Social Media Use in Medical Education: A Systematic Review of Opportunities and Challenges



Christine C Cheston, Ba* Margaret Chisolm, Md*
Christine C Cheston, Ba*, Johns Hopkins University School of Medicine, Baltimore, United States
Tabor Flickinger, Md, Mph, Division of General Internal Medicine, Johns Hopkins University School of Medicine, Baltimore, United States
Margaret Chisolm, Md*, Department of Psychiatry and Behavioral Sciences, Johns Hopkins University School of Medicine, Baltimore, United States


Track: Research
Presentation Topic: Web 2.0-based medical education and learning
Presentation Type: Poster presentation
Submission Type: Single Presentation

Last modified: 2012-09-12
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Abstract


Background:
A number of innovative social media tools, including social networking sites (e.g., Facebook), blogs, and micro-blogs (e.g., Twitter), have emerged in the past decade. The use of social media is highly prevalent among younger physicians and growing rapidly among established physicians. Although these tools present opportunities to engage physicians-in-training and enhance lifelong learning, professionalism and patient privacy challenges exist when using social media in medical education.

Objectives:
This systematic review provides a summary of the opportunities and challenges of social media use in medical education.

Methods:
A search of the English-language, peer-reviewed literature published in nine medical databases (Medline, Cinahl, Eric, Embase, PsycInfo, Proquest, Cochrane Library, Web of Science, and Scopus) prior to September 12, 2011 was conducted using key terms such as medical education, undergraduate medical education, graduate medical education, continuing medical education, medical student education, and resident education in combination with variations of the following text words: social media, social network, Facebook, web 2.0, blog, Twitter, podcast and webcast. In addition, a hand-search of references from full-text reviewed studies was performed.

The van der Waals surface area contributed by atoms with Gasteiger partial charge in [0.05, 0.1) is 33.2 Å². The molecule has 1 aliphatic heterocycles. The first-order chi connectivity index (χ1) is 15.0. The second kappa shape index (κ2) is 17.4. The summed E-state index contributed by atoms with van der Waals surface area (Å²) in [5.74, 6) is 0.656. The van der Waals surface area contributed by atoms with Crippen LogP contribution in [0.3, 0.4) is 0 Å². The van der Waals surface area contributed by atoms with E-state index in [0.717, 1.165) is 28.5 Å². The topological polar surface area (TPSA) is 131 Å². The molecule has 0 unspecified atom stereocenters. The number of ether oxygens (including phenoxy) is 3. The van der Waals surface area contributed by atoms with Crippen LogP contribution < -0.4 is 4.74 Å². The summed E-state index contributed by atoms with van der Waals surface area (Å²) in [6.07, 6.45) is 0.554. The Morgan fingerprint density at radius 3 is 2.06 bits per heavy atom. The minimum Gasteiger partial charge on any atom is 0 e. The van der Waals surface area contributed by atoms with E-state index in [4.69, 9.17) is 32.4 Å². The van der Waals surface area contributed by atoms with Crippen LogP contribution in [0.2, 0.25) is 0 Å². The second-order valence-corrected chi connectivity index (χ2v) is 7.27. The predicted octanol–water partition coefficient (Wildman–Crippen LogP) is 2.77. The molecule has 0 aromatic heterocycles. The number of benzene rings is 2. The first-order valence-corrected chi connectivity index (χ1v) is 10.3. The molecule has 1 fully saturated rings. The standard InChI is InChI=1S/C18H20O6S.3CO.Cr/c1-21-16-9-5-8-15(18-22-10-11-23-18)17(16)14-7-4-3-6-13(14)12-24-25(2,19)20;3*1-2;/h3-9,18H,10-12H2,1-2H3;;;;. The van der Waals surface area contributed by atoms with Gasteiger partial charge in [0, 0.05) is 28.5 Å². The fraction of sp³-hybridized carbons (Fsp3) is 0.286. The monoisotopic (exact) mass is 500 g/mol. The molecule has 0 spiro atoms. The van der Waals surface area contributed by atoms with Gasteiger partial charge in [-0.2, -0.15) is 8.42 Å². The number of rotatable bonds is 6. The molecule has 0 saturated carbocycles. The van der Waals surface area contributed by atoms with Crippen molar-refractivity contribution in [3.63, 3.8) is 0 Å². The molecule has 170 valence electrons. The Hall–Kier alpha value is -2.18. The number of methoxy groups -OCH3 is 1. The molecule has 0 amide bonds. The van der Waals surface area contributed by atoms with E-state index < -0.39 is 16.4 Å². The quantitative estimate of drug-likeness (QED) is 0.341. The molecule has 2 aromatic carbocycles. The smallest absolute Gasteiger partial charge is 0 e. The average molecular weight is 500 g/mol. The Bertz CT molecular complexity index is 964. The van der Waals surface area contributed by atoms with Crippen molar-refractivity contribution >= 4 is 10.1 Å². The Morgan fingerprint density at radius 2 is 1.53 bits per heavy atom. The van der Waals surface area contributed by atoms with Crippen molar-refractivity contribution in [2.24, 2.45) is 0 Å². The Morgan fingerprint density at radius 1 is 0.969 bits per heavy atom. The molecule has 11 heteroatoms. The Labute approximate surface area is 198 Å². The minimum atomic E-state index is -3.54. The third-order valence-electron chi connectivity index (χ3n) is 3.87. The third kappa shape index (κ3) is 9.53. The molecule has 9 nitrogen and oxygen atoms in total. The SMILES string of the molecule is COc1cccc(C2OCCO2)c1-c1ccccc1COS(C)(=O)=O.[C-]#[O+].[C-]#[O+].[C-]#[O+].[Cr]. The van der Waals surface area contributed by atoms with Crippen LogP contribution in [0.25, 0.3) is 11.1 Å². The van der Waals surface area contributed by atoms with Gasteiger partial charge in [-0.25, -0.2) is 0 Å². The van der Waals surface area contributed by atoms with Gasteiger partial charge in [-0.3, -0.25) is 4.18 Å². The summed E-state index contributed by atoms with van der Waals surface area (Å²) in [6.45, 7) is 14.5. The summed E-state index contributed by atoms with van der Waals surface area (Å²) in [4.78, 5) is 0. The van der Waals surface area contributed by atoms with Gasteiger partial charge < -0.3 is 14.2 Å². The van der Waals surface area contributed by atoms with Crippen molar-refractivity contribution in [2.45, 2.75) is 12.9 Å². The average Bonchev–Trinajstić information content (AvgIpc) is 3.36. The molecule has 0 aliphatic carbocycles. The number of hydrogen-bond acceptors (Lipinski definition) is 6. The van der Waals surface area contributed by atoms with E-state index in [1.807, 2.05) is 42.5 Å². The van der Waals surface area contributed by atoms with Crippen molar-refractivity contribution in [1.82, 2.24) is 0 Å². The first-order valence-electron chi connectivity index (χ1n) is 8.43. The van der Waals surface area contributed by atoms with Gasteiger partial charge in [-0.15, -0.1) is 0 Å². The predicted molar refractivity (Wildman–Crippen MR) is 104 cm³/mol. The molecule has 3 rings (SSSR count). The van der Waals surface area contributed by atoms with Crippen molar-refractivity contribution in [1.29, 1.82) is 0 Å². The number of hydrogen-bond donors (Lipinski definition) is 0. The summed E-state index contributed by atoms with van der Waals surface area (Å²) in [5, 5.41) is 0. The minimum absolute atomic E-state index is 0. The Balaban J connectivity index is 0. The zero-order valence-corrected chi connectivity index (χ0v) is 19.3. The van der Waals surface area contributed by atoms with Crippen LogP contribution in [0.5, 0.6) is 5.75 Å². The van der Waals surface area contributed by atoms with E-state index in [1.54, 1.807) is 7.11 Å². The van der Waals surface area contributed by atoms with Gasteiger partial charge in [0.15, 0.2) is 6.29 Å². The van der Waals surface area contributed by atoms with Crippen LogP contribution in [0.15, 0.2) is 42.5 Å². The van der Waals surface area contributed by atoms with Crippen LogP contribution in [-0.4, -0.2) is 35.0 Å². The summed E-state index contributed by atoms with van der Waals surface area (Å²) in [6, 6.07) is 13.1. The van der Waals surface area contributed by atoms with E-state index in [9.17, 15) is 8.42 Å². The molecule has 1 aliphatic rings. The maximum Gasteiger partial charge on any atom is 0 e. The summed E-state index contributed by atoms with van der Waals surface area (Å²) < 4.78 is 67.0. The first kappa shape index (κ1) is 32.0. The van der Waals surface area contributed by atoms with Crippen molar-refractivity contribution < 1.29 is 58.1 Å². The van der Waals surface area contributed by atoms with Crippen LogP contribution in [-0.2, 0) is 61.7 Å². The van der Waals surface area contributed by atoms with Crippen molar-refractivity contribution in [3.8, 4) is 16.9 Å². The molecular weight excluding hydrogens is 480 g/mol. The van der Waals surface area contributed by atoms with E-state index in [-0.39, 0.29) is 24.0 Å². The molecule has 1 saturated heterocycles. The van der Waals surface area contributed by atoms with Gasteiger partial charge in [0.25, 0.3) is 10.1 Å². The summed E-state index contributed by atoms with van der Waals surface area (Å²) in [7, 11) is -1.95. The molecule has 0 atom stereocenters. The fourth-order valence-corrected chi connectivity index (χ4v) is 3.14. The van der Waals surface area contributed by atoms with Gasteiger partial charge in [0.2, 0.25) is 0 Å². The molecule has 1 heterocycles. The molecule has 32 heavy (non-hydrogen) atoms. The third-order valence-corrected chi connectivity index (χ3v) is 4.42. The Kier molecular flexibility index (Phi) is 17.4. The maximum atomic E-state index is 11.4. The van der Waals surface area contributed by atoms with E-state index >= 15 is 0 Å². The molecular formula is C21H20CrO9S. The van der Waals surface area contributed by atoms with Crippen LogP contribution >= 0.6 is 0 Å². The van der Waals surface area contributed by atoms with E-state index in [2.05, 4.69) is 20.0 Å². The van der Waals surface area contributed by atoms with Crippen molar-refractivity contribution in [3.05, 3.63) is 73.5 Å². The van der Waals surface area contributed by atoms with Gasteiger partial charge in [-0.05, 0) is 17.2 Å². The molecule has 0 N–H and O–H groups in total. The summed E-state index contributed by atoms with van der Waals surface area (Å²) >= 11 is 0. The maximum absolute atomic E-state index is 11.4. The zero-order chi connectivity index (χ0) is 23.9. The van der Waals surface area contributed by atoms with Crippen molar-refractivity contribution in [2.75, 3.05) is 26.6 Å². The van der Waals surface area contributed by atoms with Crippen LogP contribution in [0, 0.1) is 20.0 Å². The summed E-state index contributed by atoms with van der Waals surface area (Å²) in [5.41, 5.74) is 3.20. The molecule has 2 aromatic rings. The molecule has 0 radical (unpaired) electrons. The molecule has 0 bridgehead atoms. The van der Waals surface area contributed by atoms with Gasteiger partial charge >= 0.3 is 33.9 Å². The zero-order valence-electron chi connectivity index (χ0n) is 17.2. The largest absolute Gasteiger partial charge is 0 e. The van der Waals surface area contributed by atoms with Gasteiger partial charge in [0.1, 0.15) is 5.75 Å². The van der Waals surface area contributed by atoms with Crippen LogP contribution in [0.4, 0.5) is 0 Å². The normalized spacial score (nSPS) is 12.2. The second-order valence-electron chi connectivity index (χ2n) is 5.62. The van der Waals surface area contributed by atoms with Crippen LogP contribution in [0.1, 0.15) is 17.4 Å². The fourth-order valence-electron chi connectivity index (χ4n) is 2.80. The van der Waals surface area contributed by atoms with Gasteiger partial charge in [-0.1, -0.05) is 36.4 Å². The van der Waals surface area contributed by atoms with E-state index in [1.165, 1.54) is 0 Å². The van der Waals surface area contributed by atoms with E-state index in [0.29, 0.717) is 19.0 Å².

Two authors independently reviewed the titles and abstracts of all retrieved publications and selected relevant articles for full-text review. For each article that met inclusion criteria (user-generated and interactive social media use in medical education), themes regarding opportunities and challenges presented by the use of social media in medical education were extracted independently by two authors, any differences resolved by a third author, and final consensus achieved by discussion among all three authors.

Results:
The search identified 443 unique publications for full-text review of which 99 met final inclusion criteria. These represented three categories. Fifty-eight (59%) articles were commentaries that discussed social media risks and benefits. Twenty-seven (27%) were descriptive accounts that confirmed social media use is common in medicine and increasing over time. Fourteen (14%) were evaluative studies of educational interventions for physicians or physicians-in-training using social media.

Two predominant themes emerged from the overall literature regarding the opportunities that social media use presents in medical education: 1) social media’s shared process and content (74% of articles) and 2) social media’s accessible and customizable nature (40%). Other themes identified included social media’s popularity with learners (33%) and the potential for professional development and collaboration created by social media (29%). Three predominant themes emerged from the overall literature regarding the challenges that social media use presents in medical education: 1) breaches of professionalism (49% of articles), 2) user privacy (32%), and 3) information quality (27%). However, evaluative studies most commonly mentioned 1) technical problems (50%), 2) user privacy (21%), and 3) information quality (14%).

Conclusions:
There is evidence of a rapid expansion in academic articles on social media use in medical education. This is an emerging field of scholarship that merits further investigation. The use of social media in medical education presents many opportunities for medical educators to pursue innovative methods to enhance the training of physicians, but also a variety of challenges. Technical problems are associated with actual use of social media in medical education.




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